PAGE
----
Wednesday, March 27, 2013

Hawk migration in Honduras

Broad-winged Hawk

These last few days, hawk migration, especially that of Broad-winged Hawks, has been evident here in (southern) Honduras. Most of the time, the wind here comes from the north, but when the weather switches to light south winds late March - early April, migration of broadwings can be expected. We saw this last year also, although a week later.

our wintering Merlin, still around

Roselvy and I first noticed hawk migration this week on Saturday, when we were treated to 11 raptor species (not counting vultures) at our local patch, Laguna Villa Royal. That list included residents such as Common Black-Hawk and Red-tailed Hawk and local winter visitors such as American Kestrel and Merlin. Raptors observed actively migrating included Osprey (3), Mississippi Kite (1), Sharp-shinned Hawk (1), Cooper's Hawk (1), Broad-winged Hawk (111), Swainson's Hawk (1), and Peregrine Falcon (2). Sunday, we observed hawk migration at three different locations along CA-5, the highway that runs from Tegucigalpa south to the Pacific lowlands, for a total of nearly 900 broadwings. Yesterday, the wind shifted to north and picked up in strength, and early morning a few remaining broadwings could be seen struggling in the wind.

Wednesday, March 20, 2013

Green-winged Teal

Left to right: adult male Blue-winged Teal, female Green-winged Teal, juvenile Pied-billed Grebe

It's been another great winter for ducks in Central America, and my local patch, Laguna Villa Royal in Honduras, has been getting some of that action too. Yesterday, I found a female Green-winged Teal – common in Mexico but rare further south. The bird was not very cooperative and swam away nervously as I tried to get closer. Thus, the photos are just documentation shots, but at least I was able to get a couple of comparison species in the photos.

When I first spotted it at some distance, it was in the company of two Pied-billed Grebes, a regular species at the site. I noticed right away that it was the same size as them, and figured this was a good candidate for Green-winged Teal. The dark plumage and the compact build helped me to complete the identification.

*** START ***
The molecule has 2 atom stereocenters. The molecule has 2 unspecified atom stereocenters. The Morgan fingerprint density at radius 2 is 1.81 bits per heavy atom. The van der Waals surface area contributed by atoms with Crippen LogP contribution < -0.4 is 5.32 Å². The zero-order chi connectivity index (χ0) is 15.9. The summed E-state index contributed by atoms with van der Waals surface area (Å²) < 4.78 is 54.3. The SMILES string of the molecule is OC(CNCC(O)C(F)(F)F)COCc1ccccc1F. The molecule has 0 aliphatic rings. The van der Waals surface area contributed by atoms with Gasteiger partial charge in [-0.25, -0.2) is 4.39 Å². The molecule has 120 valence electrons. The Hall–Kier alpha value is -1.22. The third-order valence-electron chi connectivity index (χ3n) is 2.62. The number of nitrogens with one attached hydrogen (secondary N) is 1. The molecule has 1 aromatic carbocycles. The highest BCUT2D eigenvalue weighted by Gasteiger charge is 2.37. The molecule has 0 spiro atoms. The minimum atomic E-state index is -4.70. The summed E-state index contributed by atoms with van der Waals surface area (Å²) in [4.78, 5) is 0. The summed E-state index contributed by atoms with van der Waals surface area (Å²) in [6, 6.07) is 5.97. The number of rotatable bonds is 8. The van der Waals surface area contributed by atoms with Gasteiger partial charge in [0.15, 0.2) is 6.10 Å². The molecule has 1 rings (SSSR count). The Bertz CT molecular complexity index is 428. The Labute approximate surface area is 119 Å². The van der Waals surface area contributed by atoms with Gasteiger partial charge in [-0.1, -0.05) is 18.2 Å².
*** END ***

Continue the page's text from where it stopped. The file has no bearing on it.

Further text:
This latest addition brings the number of ducks I've seen there up to nine, including less regular species such as Masked Duck, Ruddy Duck and Northern Pintail. Last year, the Lesser Scaup cleared out mid-March, while the Ring-necked Ducks continued until the third week of April. This year, it's the ring-necks that seem to have left already while the scaup continue. 

Monday, March 18, 2013

Filling in more gaps

Yellow-breasted Chat

Back in January, Roselvy and I set out to bird in 'eBird data-deficient' areas in southern Honduras, where few birders venture into the heat of the dry forest. That day, we succeeded in collecting some bird distribution data for four new eBird quadrants. 

The two eBird quadrants we visited yesterday

Yesterday, we went on a similar quest, this time targeting two 'empty quadrants' near the Honduras / El Salvador border. The habitat we found ourselves in was similar to that of our January trip, and many of the birds were the same species, with a couple of notable differences. For example, that day in January we found Banded Wren to be present at practically every location we stopped, but Ferruginous Pygmy-Owl curiously absent. Yesterday, it was the other way around: Ferruginous Pygmy-Owls everywhere, but no Banded Wrens. This illustrates the point that these surveys are often incomplete after just one visit. However, some data is always better than no data.

A pair of Ferruginous Pygmy-Owls

We stopped at six locations distributed among two eBird quadrants, and counted birds at each of them for about 20 minutes or so. We left a little late and these quadrants aren't exactly next door for us, so by the time we got to our first stop, it was already 10 AM. In this part of Honduras – the hottest part of the country – that means the temperature is already up to 36° C (or 97°F) by that time. Around midday, the car's temperature gauge read 40° C (104° F). That's hot.

Yellow-throated Vireo

Despite the heat, we soldiered on, reminding ourselves we were 'on a mission from God'. Some birds were present at each point (e.g. Ferruginous Pygmy-Owl, Streak-backed Oriole, Rufous-naped Wren) or at most points (e.g. White-tipped Dove, White-lored Gnatcatcher, Lesser Ground-Cuckoo, Yellow-olive Flycatcher, Turquoise-browed Motmot). A few birds we had at single points only, like Gray Hawk, Yellow-throated Vireo, Nutting's Flycatcher, Northern Beardless Tyrannulet, and Yellow-billed Cacique, but these birds are no doubt still relatively common in the area. We had Striped Cuckoo at two different spots, once in each quadrant. That species is not terribly common in Honduras.

Streak-backed Oriole

Streak-backed Oriole is a common species of disturbed habitats on the Pacific Slope.

Spot-breasted Oriole

Spot-breasted Oriole has a smaller range, but in Honduras is found throughout the country, on both slopes.